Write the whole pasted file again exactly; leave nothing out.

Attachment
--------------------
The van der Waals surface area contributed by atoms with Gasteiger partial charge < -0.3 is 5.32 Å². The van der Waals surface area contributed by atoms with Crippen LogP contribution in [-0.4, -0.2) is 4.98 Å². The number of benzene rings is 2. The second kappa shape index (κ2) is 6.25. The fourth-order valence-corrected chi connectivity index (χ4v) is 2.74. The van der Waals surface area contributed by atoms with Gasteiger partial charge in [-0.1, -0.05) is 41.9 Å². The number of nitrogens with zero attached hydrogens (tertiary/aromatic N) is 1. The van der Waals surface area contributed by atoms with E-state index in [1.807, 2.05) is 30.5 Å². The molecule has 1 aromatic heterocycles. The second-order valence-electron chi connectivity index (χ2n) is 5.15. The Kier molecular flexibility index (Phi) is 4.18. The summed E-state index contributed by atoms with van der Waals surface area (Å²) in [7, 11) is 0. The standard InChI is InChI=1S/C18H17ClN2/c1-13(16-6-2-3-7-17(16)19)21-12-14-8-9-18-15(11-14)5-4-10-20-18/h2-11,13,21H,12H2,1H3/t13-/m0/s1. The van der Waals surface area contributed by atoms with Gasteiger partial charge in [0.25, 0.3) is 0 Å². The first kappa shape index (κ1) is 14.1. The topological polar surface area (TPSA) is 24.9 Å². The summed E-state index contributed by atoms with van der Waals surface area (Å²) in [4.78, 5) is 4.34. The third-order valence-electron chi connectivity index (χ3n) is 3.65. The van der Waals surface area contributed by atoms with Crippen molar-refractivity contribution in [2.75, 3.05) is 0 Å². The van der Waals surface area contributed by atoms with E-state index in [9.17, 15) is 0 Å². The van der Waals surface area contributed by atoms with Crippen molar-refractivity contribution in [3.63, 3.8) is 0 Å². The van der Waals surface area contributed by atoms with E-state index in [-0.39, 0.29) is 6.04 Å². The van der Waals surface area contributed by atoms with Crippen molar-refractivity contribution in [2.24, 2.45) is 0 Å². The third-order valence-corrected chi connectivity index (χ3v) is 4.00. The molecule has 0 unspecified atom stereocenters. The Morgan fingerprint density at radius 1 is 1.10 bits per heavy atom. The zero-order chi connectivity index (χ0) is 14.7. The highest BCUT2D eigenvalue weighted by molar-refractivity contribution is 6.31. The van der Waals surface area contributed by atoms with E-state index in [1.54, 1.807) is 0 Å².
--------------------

The van der Waals surface area contributed by atoms with Gasteiger partial charge < -0.3 is 5.32 Å². The van der Waals surface area contributed by atoms with Crippen LogP contribution in [-0.4, -0.2) is 4.98 Å². The number of benzene rings is 2. The second kappa shape index (κ2) is 6.25. The fourth-order valence-corrected chi connectivity index (χ4v) is 2.74. The van der Waals surface area contributed by atoms with Gasteiger partial charge in [-0.1, -0.05) is 41.9 Å². The number of nitrogens with zero attached hydrogens (tertiary/aromatic N) is 1. The van der Waals surface area contributed by atoms with E-state index in [1.807, 2.05) is 30.5 Å². The molecule has 1 aromatic heterocycles. The second-order valence-electron chi connectivity index (χ2n) is 5.15. The Kier molecular flexibility index (Phi) is 4.18. The summed E-state index contributed by atoms with van der Waals surface area (Å²) in [7, 11) is 0. The standard InChI is InChI=1S/C18H17ClN2/c1-13(16-6-2-3-7-17(16)19)21-12-14-8-9-18-15(11-14)5-4-10-20-18/h2-11,13,21H,12H2,1H3/t13-/m0/s1. The van der Waals surface area contributed by atoms with Gasteiger partial charge in [0.25, 0.3) is 0 Å². The first kappa shape index (κ1) is 14.1. The topological polar surface area (TPSA) is 24.9 Å². The summed E-state index contributed by atoms with van der Waals surface area (Å²) in [4.78, 5) is 4.34. The third-order valence-electron chi connectivity index (χ3n) is 3.65. The van der Waals surface area contributed by atoms with Crippen molar-refractivity contribution in [2.75, 3.05) is 0 Å². The van der Waals surface area contributed by atoms with E-state index in [9.17, 15) is 0 Å². The van der Waals surface area contributed by atoms with Crippen molar-refractivity contribution in [3.63, 3.8) is 0 Å². The van der Waals surface area contributed by atoms with E-state index in [-0.39, 0.29) is 6.04 Å². The van der Waals surface area contributed by atoms with Crippen molar-refractivity contribution in [2.24, 2.45) is 0 Å². The third-order valence-corrected chi connectivity index (χ3v) is 4.00. The molecule has 0 unspecified atom stereocenters. The Morgan fingerprint density at radius 1 is 1.10 bits per heavy atom. The zero-order chi connectivity index (χ0) is 14.7. The highest BCUT2D eigenvalue weighted by molar-refractivity contribution is 6.31. The van der Waals surface area contributed by atoms with E-state index in [1.54, 1.807) is 0 Å².